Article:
When we shake hands with someone or help them moving furniture, our body is calculating much more than we know, even though we are not consciously aware. The direction in which our hand is moving, how much force is needed, how we keep the balance meanwhile… These are automatic decisions that are daily taken by our body. And while it goes on, we don’t realise anything.
Despite its complexity, this is easy for people. Instead, with robots it is a whole different thing. Robots need to have all the calculations programmed to behave in a way we find “normal”, or “socially accepted”, even speaking of what we would say that is a very basic level of motion control. They don’t have any intuition nor social education as a basis for their actions. But such interactive behaviour is highly needed for robots if we want them to adapt and help in our life.
One of the EU research projects we are involved in, SocSMCs, is focused on studying socially relevant action-effect contingencies in human-human and human-robot interaction scenarios. With the goal of achieving a robotics technology that is socially competent, some of the SocSMCs tests are being done with PAL Robotics’ humanoid robot REEM-C.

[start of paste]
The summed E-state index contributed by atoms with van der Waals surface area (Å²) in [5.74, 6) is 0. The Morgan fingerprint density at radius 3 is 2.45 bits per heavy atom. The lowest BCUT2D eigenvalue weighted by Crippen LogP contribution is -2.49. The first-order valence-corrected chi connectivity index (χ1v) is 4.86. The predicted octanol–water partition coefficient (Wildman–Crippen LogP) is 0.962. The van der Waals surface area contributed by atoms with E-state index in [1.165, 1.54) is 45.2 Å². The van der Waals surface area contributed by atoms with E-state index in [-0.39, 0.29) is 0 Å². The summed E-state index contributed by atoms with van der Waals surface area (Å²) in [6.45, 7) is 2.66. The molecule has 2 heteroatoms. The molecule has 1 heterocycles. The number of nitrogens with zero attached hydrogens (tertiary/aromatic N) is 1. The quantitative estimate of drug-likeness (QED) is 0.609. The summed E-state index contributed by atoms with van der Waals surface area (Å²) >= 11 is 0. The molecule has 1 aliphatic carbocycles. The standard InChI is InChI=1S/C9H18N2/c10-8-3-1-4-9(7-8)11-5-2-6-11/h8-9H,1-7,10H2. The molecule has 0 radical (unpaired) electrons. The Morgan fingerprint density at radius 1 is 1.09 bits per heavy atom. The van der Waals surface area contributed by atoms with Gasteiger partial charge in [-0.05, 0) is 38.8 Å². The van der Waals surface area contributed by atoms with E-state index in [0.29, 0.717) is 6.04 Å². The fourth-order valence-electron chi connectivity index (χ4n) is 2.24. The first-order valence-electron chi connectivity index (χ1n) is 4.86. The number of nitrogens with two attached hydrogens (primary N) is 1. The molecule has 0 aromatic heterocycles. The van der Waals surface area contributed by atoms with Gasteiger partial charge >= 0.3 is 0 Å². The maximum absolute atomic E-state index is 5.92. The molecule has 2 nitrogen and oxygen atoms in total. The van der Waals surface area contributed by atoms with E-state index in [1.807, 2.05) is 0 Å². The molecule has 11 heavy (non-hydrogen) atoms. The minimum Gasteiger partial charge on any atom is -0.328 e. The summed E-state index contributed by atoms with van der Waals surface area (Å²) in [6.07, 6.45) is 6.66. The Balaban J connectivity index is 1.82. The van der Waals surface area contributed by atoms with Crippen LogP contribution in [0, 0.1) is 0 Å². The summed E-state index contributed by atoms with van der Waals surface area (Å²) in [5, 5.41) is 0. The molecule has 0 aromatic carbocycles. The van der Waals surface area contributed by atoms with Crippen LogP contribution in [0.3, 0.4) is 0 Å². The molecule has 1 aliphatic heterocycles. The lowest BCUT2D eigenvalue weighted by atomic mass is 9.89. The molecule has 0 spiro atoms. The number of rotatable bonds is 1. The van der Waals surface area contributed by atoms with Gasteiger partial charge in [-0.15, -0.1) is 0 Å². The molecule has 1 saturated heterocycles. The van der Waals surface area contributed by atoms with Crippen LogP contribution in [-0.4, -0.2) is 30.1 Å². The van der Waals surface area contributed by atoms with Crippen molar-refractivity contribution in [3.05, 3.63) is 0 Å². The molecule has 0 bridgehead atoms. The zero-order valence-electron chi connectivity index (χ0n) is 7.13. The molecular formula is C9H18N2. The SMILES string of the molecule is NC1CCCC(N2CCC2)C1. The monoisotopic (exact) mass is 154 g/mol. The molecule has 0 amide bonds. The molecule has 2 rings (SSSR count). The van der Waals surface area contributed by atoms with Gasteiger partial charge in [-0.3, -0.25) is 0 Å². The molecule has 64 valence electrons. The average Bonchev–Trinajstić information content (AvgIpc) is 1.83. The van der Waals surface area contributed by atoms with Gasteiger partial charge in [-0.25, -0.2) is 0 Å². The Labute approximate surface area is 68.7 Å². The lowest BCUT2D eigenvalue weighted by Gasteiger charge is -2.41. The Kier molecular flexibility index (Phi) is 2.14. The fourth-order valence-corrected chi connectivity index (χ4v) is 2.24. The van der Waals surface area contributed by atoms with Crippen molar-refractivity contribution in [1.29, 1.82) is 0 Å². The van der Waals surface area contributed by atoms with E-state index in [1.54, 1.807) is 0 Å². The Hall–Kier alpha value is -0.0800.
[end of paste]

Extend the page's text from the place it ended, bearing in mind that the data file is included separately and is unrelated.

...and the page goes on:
First steps: a friendly and responsive handshake
One of the first things that has been developed with REEM-C for the SocSMCs is to enable the humanoid to give a proper handshake, grasping the other’s hand with a controlled force and following the other person’s movements.
The challenge is to create robots that work in human environments in a more natural way for people. The robot shall be able to understand the non-verbal commands that the human uses all the time and react accordingly.
What is REEM-C learning now?
SocSMCs has more plans for our humanoid robot – such as taking a group selfie or helping someone moving a piece of furniture without speaking. REEM-C is currently learning the steps to accomplish the latter one, which are:
- See and recognize the object (the furniture)
- Reach out to the object altogether with the person with an autonomous navigation
- Grasp the object and lift it coordinating with the person
- The robot will move the object without explicitly being told just “guessing the human intentions” using its sensors
Studying these cases will help when applying similar developments to other multiple situations in which a robot needs to have an assistive role of cooperation and human-robot interaction.